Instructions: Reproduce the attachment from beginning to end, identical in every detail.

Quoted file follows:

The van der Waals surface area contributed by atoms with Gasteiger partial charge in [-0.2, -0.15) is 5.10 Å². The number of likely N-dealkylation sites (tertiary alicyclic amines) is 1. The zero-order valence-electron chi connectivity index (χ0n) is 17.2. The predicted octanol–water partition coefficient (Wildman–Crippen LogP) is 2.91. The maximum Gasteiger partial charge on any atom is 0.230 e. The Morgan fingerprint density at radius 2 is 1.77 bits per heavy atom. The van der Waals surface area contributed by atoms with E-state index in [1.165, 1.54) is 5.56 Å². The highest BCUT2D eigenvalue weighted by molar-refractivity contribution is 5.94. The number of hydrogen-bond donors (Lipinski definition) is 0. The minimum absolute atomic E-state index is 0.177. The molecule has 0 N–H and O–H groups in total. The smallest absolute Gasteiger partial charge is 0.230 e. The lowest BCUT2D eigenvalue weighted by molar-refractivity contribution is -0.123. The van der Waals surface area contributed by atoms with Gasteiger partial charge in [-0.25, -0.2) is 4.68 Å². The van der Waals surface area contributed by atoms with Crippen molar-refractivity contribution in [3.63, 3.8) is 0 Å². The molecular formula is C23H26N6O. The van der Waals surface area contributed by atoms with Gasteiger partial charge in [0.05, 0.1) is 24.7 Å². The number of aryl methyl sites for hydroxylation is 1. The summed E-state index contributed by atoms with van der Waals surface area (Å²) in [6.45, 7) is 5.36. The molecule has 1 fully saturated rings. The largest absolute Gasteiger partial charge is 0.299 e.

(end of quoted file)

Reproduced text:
The van der Waals surface area contributed by atoms with Gasteiger partial charge in [-0.2, -0.15) is 5.10 Å². The number of likely N-dealkylation sites (tertiary alicyclic amines) is 1. The zero-order valence-electron chi connectivity index (χ0n) is 17.2. The predicted octanol–water partition coefficient (Wildman–Crippen LogP) is 2.91. The maximum Gasteiger partial charge on any atom is 0.230 e. The Morgan fingerprint density at radius 2 is 1.77 bits per heavy atom. The van der Waals surface area contributed by atoms with E-state index in [1.165, 1.54) is 5.56 Å². The highest BCUT2D eigenvalue weighted by molar-refractivity contribution is 5.94. The number of hydrogen-bond donors (Lipinski definition) is 0. The minimum absolute atomic E-state index is 0.177. The molecule has 0 N–H and O–H groups in total. The smallest absolute Gasteiger partial charge is 0.230 e. The lowest BCUT2D eigenvalue weighted by molar-refractivity contribution is -0.123. The van der Waals surface area contributed by atoms with Gasteiger partial charge in [-0.25, -0.2) is 4.68 Å². The van der Waals surface area contributed by atoms with Crippen molar-refractivity contribution in [3.63, 3.8) is 0 Å². The molecular formula is C23H26N6O. The van der Waals surface area contributed by atoms with Gasteiger partial charge in [0.05, 0.1) is 24.7 Å². The number of aryl methyl sites for hydroxylation is 1. The summed E-state index contributed by atoms with van der Waals surface area (Å²) in [6.45, 7) is 5.36. The molecule has 1 fully saturated rings. The largest absolute Gasteiger partial charge is 0.299 e.